Hold on Boys/Girls/Friends Outside the Binary

Like I mentioned last week, I’m officially relegated to Foster-Care-Land which means the rest of my posts may have distinct foster care flavor to them. This week I went to a PRIDE foster care parent training (I would have gone to two but I had a very serious traffic problem in which I found myself on a road that just ended with no way around construction). At this training, there was a lot of discussion of how things have changed across this training and how now there should be a discussion of gender identity and sexual orientation. I thought, “Well great! I’m glad we’re talking about it! Foster parents are supposed to take in all kids regardless and they should have tools to know how to be respectful of who a child is no matter their age.”

That’s not exactly what happened.

Now, I get that these trainings have a lot to cover and it may seem more pertinent to teach someone how to handle a crisis situation where a child has experienced very serious trauma physically and mentally than to talk to potential parents about pronouns. I also get that more mental trauma can be created when when a child feels like who they are is not respected by the authorities in their lives. There are 4 online sessions that last 3 hours apiece and 5 in-person sessions that last 3 hours apiece so I think that somewhere in there could be a slightly more thorough explanation of gender and sexuality.

I’d like to provide potential foster parents with more accurate terminology than I saw in the training just to give this information a bit more of a nudge into gender studies territory.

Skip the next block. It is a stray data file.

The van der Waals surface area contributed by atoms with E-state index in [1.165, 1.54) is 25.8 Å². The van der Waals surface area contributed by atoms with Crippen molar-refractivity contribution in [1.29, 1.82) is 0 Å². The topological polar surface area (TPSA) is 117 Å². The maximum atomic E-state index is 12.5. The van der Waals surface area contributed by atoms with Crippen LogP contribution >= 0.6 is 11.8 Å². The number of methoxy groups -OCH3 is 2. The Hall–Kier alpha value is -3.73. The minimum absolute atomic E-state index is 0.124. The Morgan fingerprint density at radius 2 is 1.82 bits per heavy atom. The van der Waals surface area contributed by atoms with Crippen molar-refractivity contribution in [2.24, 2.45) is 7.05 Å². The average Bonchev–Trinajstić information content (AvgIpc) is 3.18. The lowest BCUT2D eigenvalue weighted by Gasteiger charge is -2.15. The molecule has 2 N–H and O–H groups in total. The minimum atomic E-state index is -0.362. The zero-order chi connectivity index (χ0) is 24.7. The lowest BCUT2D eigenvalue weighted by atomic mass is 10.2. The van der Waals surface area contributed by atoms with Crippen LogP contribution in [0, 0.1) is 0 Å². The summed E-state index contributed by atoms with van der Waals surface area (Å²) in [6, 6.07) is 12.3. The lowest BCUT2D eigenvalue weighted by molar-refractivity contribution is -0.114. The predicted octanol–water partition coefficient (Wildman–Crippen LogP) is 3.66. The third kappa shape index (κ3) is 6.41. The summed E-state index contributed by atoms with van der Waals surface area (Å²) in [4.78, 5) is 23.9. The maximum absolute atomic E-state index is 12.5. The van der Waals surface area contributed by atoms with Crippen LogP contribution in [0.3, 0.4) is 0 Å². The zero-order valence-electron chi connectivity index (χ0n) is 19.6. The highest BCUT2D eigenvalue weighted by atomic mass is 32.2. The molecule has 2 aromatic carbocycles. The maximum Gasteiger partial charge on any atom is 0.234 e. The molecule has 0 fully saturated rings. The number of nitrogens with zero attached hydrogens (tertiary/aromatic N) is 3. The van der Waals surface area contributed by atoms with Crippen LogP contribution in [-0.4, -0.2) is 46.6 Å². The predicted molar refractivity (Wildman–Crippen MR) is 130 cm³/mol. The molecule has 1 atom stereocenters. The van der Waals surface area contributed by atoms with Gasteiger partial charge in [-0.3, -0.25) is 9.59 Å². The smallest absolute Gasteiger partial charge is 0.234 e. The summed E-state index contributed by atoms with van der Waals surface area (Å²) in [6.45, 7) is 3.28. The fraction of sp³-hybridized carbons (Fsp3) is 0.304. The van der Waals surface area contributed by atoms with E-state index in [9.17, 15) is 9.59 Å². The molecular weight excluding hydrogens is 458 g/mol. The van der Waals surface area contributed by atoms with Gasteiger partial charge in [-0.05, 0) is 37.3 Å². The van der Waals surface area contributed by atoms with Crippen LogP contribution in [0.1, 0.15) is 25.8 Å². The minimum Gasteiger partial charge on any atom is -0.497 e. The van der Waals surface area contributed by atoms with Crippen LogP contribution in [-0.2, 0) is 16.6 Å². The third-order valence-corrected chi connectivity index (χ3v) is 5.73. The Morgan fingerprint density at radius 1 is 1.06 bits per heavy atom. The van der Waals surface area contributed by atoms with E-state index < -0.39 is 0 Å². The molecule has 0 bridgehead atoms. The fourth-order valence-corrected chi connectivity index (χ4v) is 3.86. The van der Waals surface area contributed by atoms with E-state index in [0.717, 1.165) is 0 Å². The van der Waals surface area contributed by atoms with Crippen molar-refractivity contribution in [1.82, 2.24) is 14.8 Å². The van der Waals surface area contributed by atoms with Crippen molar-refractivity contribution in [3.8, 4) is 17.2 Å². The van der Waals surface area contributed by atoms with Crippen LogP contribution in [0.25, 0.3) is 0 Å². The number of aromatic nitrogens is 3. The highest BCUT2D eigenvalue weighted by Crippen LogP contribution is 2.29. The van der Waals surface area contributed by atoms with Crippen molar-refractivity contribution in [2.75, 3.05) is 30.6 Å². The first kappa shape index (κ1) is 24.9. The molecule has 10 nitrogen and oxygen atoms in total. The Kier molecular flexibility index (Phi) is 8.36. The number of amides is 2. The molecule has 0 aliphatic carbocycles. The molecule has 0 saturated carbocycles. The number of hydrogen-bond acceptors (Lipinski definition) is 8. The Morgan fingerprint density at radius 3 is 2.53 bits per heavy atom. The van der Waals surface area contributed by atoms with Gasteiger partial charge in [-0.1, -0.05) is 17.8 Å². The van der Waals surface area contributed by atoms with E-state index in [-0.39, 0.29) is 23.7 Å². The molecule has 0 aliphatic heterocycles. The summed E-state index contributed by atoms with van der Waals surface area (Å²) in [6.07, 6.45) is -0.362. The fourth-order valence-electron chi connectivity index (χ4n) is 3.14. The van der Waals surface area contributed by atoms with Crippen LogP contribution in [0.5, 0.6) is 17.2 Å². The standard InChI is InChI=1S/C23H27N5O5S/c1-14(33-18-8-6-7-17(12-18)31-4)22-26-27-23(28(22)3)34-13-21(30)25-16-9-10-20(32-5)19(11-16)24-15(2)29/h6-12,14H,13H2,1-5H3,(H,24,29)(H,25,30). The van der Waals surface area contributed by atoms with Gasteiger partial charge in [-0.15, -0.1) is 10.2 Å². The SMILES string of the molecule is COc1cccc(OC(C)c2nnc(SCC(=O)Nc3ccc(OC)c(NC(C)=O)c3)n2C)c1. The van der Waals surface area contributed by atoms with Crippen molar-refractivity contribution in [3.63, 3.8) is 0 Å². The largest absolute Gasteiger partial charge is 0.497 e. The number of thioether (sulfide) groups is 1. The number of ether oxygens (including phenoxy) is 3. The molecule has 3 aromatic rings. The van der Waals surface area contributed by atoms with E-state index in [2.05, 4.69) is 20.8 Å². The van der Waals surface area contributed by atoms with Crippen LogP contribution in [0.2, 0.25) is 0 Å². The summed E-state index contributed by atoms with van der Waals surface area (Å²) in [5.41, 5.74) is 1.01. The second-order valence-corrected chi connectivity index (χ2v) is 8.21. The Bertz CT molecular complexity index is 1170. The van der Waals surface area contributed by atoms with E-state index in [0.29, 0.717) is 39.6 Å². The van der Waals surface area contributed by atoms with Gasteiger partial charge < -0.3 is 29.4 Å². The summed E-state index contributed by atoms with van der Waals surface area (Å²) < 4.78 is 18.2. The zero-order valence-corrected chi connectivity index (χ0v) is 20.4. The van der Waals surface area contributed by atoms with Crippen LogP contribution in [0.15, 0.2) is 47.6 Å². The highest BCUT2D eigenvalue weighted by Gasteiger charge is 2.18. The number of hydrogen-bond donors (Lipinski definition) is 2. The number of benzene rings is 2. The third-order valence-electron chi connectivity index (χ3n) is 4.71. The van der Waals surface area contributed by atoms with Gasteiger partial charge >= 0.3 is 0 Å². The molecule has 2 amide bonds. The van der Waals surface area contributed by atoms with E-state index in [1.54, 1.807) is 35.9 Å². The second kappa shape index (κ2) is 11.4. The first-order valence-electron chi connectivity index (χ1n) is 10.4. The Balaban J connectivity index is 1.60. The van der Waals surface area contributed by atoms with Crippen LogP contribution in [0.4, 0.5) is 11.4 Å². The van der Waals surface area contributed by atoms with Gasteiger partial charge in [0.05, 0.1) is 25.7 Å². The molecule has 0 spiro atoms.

1. Sex and Gender are not synonyms. Sex typically refers to the biology of a person (genitals, hormones, chromosomes, etc.) and can be described using terms like male/female/intersex. Gender is the psychological element of a person or how they describe themselves and terms like woman/man/agender/genderqueer/third gender/bigender/polygender and many others can be used. You may not need to know these variations for every kid you encounter but if a kid tells you they are one gender or another, you should learn something about it.
  2. Gender and Gender Identity are synonyms. The training I went to used gender when they should have said sex and gender identity in the place of gender which isn’t really accurate. Using terms in this way suggests that a child is really one thing even though they identify as something else which can be harmful to the child and how they perceive themselves and their relationship(s) with their foster parent(s) in the long run. A child is not a boy who thinks he is a girl. A child is not even a boy who identifies as a girl. This example child is a girl who was assigned male at birth. Who a child is and who they think they are is the same thing. Remember, they probably know themselves better than anyone else could.
  3. Just because your foster child is young does not mean they don’t know. If you’ve got a kid who can form coherent sentences, then they know. The ability to understand your own gender develops around age 3. While interacting with other children, your foster child may have some sense of who they are attracted to (most likely in the context of holding hands or spending extra time with playing). Some kids don’t know until later because it just hits them later or they don’t learn the word for who they are for a long time but some kids just know and they know early. So don’t think because you’ve gotten a 4 year old girl that she won’t tell you he’s a boy. And don’t think that because you’ve got an 8 year old girl that she won’t tell you she has a crush on another girl and maybe a boy at the same time. And just because your foster kid is still in elementary school doesn’t mean they won’t come home one day and say they don’t really feel like a boy or a girl. Kids are people and they know these things about themselves.